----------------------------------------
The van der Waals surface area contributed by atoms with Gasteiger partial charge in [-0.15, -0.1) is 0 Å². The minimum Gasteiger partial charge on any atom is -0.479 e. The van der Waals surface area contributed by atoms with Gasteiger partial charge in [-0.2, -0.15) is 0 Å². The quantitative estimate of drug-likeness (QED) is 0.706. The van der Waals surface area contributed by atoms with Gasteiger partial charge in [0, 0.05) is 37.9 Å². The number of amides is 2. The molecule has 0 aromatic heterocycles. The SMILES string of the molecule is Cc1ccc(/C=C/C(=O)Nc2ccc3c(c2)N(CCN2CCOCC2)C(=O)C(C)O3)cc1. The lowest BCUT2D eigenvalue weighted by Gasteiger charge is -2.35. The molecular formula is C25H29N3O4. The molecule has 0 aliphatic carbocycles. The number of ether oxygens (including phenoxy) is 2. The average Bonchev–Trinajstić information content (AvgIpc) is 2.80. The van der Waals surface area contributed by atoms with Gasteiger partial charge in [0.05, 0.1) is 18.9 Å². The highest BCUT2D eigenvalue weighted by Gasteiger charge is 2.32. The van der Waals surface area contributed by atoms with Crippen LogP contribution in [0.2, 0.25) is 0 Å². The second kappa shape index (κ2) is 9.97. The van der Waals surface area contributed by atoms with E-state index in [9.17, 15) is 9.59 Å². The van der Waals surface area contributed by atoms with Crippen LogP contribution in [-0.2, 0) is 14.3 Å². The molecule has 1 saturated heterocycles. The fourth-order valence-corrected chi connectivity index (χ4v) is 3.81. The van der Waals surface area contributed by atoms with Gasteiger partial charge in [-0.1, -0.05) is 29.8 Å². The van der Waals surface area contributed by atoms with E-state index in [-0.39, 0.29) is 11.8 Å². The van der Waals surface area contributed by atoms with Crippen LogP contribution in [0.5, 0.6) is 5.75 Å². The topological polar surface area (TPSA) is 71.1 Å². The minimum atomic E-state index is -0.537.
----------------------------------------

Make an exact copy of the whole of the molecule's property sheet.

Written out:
The van der Waals surface area contributed by atoms with Gasteiger partial charge in [-0.15, -0.1) is 0 Å². The minimum Gasteiger partial charge on any atom is -0.479 e. The van der Waals surface area contributed by atoms with Gasteiger partial charge in [-0.2, -0.15) is 0 Å². The quantitative estimate of drug-likeness (QED) is 0.706. The van der Waals surface area contributed by atoms with Gasteiger partial charge in [0, 0.05) is 37.9 Å². The number of amides is 2. The molecule has 0 aromatic heterocycles. The SMILES string of the molecule is Cc1ccc(/C=C/C(=O)Nc2ccc3c(c2)N(CCN2CCOCC2)C(=O)C(C)O3)cc1. The lowest BCUT2D eigenvalue weighted by Gasteiger charge is -2.35. The molecular formula is C25H29N3O4. The molecule has 0 aliphatic carbocycles. The number of ether oxygens (including phenoxy) is 2. The average Bonchev–Trinajstić information content (AvgIpc) is 2.80. The van der Waals surface area contributed by atoms with Gasteiger partial charge in [0.05, 0.1) is 18.9 Å². The highest BCUT2D eigenvalue weighted by Gasteiger charge is 2.32. The van der Waals surface area contributed by atoms with Crippen LogP contribution in [0.2, 0.25) is 0 Å². The second kappa shape index (κ2) is 9.97. The van der Waals surface area contributed by atoms with E-state index in [9.17, 15) is 9.59 Å². The van der Waals surface area contributed by atoms with Crippen LogP contribution in [-0.2, 0) is 14.3 Å². The molecule has 1 saturated heterocycles. The fourth-order valence-corrected chi connectivity index (χ4v) is 3.81. The van der Waals surface area contributed by atoms with Gasteiger partial charge in [-0.1, -0.05) is 29.8 Å². The van der Waals surface area contributed by atoms with E-state index in [-0.39, 0.29) is 11.8 Å². The van der Waals surface area contributed by atoms with Crippen LogP contribution in [0.5, 0.6) is 5.75 Å². The topological polar surface area (TPSA) is 71.1 Å². The minimum atomic E-state index is -0.537.